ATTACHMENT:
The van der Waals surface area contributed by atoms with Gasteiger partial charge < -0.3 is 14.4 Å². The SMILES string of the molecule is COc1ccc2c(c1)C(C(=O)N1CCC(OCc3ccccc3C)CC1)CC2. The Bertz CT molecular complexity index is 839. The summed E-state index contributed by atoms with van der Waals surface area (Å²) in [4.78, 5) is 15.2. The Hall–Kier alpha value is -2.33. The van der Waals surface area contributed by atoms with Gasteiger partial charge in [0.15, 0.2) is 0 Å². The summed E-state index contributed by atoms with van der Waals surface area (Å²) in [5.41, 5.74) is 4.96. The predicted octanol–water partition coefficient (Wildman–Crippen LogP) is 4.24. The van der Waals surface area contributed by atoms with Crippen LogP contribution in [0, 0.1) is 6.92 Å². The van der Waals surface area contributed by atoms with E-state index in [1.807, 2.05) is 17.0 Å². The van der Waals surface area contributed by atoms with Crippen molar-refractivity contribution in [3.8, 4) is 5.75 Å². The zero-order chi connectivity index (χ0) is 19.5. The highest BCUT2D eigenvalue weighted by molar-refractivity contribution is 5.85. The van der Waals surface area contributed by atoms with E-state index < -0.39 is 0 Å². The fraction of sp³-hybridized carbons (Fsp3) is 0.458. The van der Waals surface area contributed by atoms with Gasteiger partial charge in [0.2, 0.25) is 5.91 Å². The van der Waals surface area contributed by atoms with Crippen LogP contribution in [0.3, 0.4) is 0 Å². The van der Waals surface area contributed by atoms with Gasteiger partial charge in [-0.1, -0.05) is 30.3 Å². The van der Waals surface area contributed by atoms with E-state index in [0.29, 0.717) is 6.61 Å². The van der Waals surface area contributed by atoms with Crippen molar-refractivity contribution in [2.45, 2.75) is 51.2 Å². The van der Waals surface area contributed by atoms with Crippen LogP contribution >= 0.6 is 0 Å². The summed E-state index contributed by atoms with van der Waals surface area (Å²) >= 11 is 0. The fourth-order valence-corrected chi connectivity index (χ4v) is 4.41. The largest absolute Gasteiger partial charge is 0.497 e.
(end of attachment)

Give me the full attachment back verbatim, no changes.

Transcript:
The van der Waals surface area contributed by atoms with Gasteiger partial charge < -0.3 is 14.4 Å². The SMILES string of the molecule is COc1ccc2c(c1)C(C(=O)N1CCC(OCc3ccccc3C)CC1)CC2. The Bertz CT molecular complexity index is 839. The summed E-state index contributed by atoms with van der Waals surface area (Å²) in [4.78, 5) is 15.2. The Hall–Kier alpha value is -2.33. The van der Waals surface area contributed by atoms with Gasteiger partial charge in [0.15, 0.2) is 0 Å². The summed E-state index contributed by atoms with van der Waals surface area (Å²) in [5.41, 5.74) is 4.96. The predicted octanol–water partition coefficient (Wildman–Crippen LogP) is 4.24. The van der Waals surface area contributed by atoms with Crippen LogP contribution in [0, 0.1) is 6.92 Å². The van der Waals surface area contributed by atoms with E-state index in [1.807, 2.05) is 17.0 Å². The van der Waals surface area contributed by atoms with Crippen molar-refractivity contribution in [3.8, 4) is 5.75 Å². The zero-order chi connectivity index (χ0) is 19.5. The highest BCUT2D eigenvalue weighted by molar-refractivity contribution is 5.85. The van der Waals surface area contributed by atoms with E-state index < -0.39 is 0 Å². The fraction of sp³-hybridized carbons (Fsp3) is 0.458. The van der Waals surface area contributed by atoms with Gasteiger partial charge in [0.2, 0.25) is 5.91 Å². The van der Waals surface area contributed by atoms with Crippen LogP contribution in [0.3, 0.4) is 0 Å². The van der Waals surface area contributed by atoms with Gasteiger partial charge in [-0.1, -0.05) is 30.3 Å². The van der Waals surface area contributed by atoms with E-state index in [0.29, 0.717) is 6.61 Å². The van der Waals surface area contributed by atoms with Crippen molar-refractivity contribution in [2.45, 2.75) is 51.2 Å². The van der Waals surface area contributed by atoms with Crippen LogP contribution >= 0.6 is 0 Å². The summed E-state index contributed by atoms with van der Waals surface area (Å²) >= 11 is 0. The fourth-order valence-corrected chi connectivity index (χ4v) is 4.41. The largest absolute Gasteiger partial charge is 0.497 e.